Watters v. Wachovia Bank, N. A.

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Opinion [Justice Ginsburg]
Dissent [Justice Stevens]




certiorari to the united states court of appeals for the sixth circuit

No. 05–1342. Argued November 29, 2006—Decided April 17, 2007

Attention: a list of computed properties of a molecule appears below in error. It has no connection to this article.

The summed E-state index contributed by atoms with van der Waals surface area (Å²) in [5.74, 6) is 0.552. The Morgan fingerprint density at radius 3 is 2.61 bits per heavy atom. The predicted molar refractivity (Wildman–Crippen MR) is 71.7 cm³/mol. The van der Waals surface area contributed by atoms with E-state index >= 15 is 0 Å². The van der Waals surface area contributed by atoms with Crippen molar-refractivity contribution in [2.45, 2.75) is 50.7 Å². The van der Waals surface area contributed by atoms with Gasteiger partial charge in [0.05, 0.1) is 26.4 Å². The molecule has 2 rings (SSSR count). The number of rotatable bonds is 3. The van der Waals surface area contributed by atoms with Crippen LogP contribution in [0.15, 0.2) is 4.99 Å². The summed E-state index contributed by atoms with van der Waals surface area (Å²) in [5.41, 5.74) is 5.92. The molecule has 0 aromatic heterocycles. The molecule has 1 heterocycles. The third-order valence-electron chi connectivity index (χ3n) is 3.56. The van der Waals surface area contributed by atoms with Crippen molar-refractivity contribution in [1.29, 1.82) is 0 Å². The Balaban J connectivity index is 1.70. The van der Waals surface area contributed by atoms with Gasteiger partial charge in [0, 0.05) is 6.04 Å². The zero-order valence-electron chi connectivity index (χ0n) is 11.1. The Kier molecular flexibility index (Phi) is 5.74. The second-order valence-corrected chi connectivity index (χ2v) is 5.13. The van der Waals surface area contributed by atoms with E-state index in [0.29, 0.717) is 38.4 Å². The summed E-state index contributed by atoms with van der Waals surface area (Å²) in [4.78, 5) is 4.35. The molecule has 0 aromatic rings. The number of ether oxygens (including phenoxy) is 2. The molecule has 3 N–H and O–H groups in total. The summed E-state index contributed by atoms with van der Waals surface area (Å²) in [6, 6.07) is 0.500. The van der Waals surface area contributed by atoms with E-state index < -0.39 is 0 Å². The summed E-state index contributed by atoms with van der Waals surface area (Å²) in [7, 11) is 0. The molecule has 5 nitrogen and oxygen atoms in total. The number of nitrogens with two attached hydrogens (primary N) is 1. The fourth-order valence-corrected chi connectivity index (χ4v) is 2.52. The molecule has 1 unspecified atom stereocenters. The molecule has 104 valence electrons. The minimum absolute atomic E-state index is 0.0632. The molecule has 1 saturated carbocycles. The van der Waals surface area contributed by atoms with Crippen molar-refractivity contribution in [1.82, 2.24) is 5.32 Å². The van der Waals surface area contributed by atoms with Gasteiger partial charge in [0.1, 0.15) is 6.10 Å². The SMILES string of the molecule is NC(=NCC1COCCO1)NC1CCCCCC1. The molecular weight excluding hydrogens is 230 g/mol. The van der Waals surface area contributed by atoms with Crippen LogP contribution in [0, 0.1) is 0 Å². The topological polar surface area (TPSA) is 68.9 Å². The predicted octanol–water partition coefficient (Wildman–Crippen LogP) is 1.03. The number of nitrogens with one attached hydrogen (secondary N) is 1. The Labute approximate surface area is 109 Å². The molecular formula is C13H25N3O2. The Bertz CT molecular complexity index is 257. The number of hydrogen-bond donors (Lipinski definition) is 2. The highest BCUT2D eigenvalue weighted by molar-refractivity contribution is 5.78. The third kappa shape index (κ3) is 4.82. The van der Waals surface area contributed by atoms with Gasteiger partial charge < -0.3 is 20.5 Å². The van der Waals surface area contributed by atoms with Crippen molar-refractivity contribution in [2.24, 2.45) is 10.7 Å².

National banks’ business activities are controlled by the National Bank Act (NBA), 12 U. S. C. §1 et seq., and regulations promulgated thereunder by the Office of the Comptroller of the Currency (OCC), see §§24, 93a, 371(a). OCC is charged with supervision of the NBA and, thus, oversees the banks’ operations and interactions with customers. See NationsBank of N. C., N. A. v. Variable Annuity Life Ins. Co., 513 U. S. 251, 254, 256. The NBA grants OCC, as part of its supervisory authority, visitorial powers to audit the banks’ books and records, largely to the exclusion of other state or federal entities. See §484(a); 12 CFR §7.4000. The NBA specifically authorizes federally chartered banks to engage in real estate lending, 12 U. S. C. §371, and “[t]o exercise … such incidental powers as shall be necessary to carry on the business of banking,” §24 Seventh. Among incidental powers, national banks may conduct certain activities through “operating subsidiaries,” discrete entities authorized to engage solely in activities the bank itself could undertake, and subject to the same terms and conditions as the bank. See §24a(g)(3)(A); 12 CFR §5.34(e)..